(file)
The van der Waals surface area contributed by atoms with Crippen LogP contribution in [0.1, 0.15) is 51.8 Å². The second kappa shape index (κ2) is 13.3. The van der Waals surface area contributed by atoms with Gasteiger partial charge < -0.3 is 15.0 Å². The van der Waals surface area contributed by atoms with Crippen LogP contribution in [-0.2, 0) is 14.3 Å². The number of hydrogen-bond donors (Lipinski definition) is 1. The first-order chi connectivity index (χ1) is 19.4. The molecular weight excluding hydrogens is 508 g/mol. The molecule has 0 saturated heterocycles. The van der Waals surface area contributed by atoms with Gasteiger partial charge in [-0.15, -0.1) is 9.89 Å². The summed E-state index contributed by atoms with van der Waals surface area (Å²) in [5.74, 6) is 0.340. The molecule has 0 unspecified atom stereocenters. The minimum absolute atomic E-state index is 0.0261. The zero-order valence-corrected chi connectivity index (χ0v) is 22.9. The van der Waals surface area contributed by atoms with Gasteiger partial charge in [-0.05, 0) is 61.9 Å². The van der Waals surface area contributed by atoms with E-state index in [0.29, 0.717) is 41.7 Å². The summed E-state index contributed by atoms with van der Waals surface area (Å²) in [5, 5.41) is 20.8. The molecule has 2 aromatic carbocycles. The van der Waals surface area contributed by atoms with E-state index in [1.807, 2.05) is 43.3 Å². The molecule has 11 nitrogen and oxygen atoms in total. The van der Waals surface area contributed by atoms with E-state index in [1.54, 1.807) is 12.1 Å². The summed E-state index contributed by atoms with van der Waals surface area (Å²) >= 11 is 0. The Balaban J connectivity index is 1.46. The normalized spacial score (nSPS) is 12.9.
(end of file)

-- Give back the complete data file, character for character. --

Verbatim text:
The van der Waals surface area contributed by atoms with Crippen LogP contribution in [0.1, 0.15) is 51.8 Å². The second kappa shape index (κ2) is 13.3. The van der Waals surface area contributed by atoms with Gasteiger partial charge < -0.3 is 15.0 Å². The van der Waals surface area contributed by atoms with Crippen LogP contribution in [-0.2, 0) is 14.3 Å². The number of hydrogen-bond donors (Lipinski definition) is 1. The first-order chi connectivity index (χ1) is 19.4. The molecular weight excluding hydrogens is 508 g/mol. The molecule has 0 saturated heterocycles. The van der Waals surface area contributed by atoms with Gasteiger partial charge in [-0.15, -0.1) is 9.89 Å². The summed E-state index contributed by atoms with van der Waals surface area (Å²) in [5.74, 6) is 0.340. The molecule has 0 unspecified atom stereocenters. The minimum absolute atomic E-state index is 0.0261. The zero-order valence-corrected chi connectivity index (χ0v) is 22.9. The van der Waals surface area contributed by atoms with Gasteiger partial charge in [-0.05, 0) is 61.9 Å². The van der Waals surface area contributed by atoms with E-state index in [0.29, 0.717) is 41.7 Å². The summed E-state index contributed by atoms with van der Waals surface area (Å²) in [5, 5.41) is 20.8. The molecule has 2 aromatic carbocycles. The van der Waals surface area contributed by atoms with E-state index in [1.807, 2.05) is 43.3 Å². The molecule has 11 nitrogen and oxygen atoms in total. The van der Waals surface area contributed by atoms with E-state index in [1.54, 1.807) is 12.1 Å². The summed E-state index contributed by atoms with van der Waals surface area (Å²) >= 11 is 0. The Balaban J connectivity index is 1.46. The normalized spacial score (nSPS) is 12.9.